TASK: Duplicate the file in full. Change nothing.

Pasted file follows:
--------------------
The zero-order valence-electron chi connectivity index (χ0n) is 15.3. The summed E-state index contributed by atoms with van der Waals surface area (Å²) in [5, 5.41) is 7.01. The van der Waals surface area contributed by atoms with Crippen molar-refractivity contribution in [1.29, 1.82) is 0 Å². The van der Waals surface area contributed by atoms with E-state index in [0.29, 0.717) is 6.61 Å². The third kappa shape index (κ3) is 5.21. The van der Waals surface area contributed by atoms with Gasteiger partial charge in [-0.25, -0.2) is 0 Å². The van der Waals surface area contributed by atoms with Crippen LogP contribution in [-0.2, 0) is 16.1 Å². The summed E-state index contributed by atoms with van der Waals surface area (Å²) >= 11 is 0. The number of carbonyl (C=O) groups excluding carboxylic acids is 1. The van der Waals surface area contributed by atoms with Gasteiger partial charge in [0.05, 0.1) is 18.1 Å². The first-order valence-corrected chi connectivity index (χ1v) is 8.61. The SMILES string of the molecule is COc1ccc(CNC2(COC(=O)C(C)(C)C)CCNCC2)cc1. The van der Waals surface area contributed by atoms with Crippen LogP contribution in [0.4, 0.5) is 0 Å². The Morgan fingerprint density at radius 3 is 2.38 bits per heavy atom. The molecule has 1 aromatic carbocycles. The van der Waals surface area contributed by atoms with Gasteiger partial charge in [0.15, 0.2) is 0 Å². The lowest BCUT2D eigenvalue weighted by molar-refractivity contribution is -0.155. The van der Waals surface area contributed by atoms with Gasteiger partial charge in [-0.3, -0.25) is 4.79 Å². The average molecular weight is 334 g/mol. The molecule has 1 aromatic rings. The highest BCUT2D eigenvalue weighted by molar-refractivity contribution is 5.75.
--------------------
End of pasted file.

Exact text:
The zero-order valence-electron chi connectivity index (χ0n) is 15.3. The summed E-state index contributed by atoms with van der Waals surface area (Å²) in [5, 5.41) is 7.01. The van der Waals surface area contributed by atoms with Crippen molar-refractivity contribution in [1.29, 1.82) is 0 Å². The van der Waals surface area contributed by atoms with E-state index in [0.29, 0.717) is 6.61 Å². The third kappa shape index (κ3) is 5.21. The van der Waals surface area contributed by atoms with Gasteiger partial charge in [-0.25, -0.2) is 0 Å². The van der Waals surface area contributed by atoms with Crippen LogP contribution in [-0.2, 0) is 16.1 Å². The summed E-state index contributed by atoms with van der Waals surface area (Å²) >= 11 is 0. The number of carbonyl (C=O) groups excluding carboxylic acids is 1. The van der Waals surface area contributed by atoms with Gasteiger partial charge in [0.05, 0.1) is 18.1 Å². The first-order valence-corrected chi connectivity index (χ1v) is 8.61. The SMILES string of the molecule is COc1ccc(CNC2(COC(=O)C(C)(C)C)CCNCC2)cc1. The van der Waals surface area contributed by atoms with Crippen LogP contribution in [0.4, 0.5) is 0 Å². The Morgan fingerprint density at radius 3 is 2.38 bits per heavy atom. The molecule has 1 aromatic carbocycles. The van der Waals surface area contributed by atoms with Gasteiger partial charge in [0.15, 0.2) is 0 Å². The lowest BCUT2D eigenvalue weighted by molar-refractivity contribution is -0.155. The van der Waals surface area contributed by atoms with Gasteiger partial charge in [-0.3, -0.25) is 4.79 Å². The average molecular weight is 334 g/mol. The molecule has 1 aromatic rings. The highest BCUT2D eigenvalue weighted by molar-refractivity contribution is 5.75.